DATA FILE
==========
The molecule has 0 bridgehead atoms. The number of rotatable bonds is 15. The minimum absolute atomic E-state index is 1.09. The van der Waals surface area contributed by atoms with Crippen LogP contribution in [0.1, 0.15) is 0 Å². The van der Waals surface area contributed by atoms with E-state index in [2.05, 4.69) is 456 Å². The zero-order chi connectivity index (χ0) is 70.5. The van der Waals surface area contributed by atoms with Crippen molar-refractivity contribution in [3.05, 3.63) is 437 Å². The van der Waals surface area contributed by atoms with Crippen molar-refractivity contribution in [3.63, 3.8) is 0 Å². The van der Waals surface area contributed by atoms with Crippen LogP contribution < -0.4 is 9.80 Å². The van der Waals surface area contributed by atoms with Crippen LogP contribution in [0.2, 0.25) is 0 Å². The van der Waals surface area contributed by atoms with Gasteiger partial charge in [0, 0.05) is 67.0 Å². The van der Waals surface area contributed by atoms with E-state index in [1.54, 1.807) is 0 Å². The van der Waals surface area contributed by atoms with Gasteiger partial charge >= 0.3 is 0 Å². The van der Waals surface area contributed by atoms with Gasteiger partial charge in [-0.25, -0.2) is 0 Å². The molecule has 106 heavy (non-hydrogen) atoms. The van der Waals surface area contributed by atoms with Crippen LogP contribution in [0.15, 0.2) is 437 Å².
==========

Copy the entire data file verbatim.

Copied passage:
The molecule has 0 bridgehead atoms. The number of rotatable bonds is 15. The minimum absolute atomic E-state index is 1.09. The van der Waals surface area contributed by atoms with Crippen LogP contribution in [0.1, 0.15) is 0 Å². The van der Waals surface area contributed by atoms with E-state index in [2.05, 4.69) is 456 Å². The zero-order chi connectivity index (χ0) is 70.5. The van der Waals surface area contributed by atoms with Crippen molar-refractivity contribution in [3.05, 3.63) is 437 Å². The van der Waals surface area contributed by atoms with Crippen molar-refractivity contribution in [3.63, 3.8) is 0 Å². The van der Waals surface area contributed by atoms with Crippen LogP contribution < -0.4 is 9.80 Å². The van der Waals surface area contributed by atoms with Crippen LogP contribution in [0.2, 0.25) is 0 Å². The van der Waals surface area contributed by atoms with Gasteiger partial charge in [0, 0.05) is 67.0 Å². The van der Waals surface area contributed by atoms with E-state index in [1.54, 1.807) is 0 Å². The van der Waals surface area contributed by atoms with Gasteiger partial charge >= 0.3 is 0 Å². The van der Waals surface area contributed by atoms with Gasteiger partial charge in [-0.25, -0.2) is 0 Å². The molecule has 106 heavy (non-hydrogen) atoms. The van der Waals surface area contributed by atoms with Crippen LogP contribution in [0.15, 0.2) is 437 Å².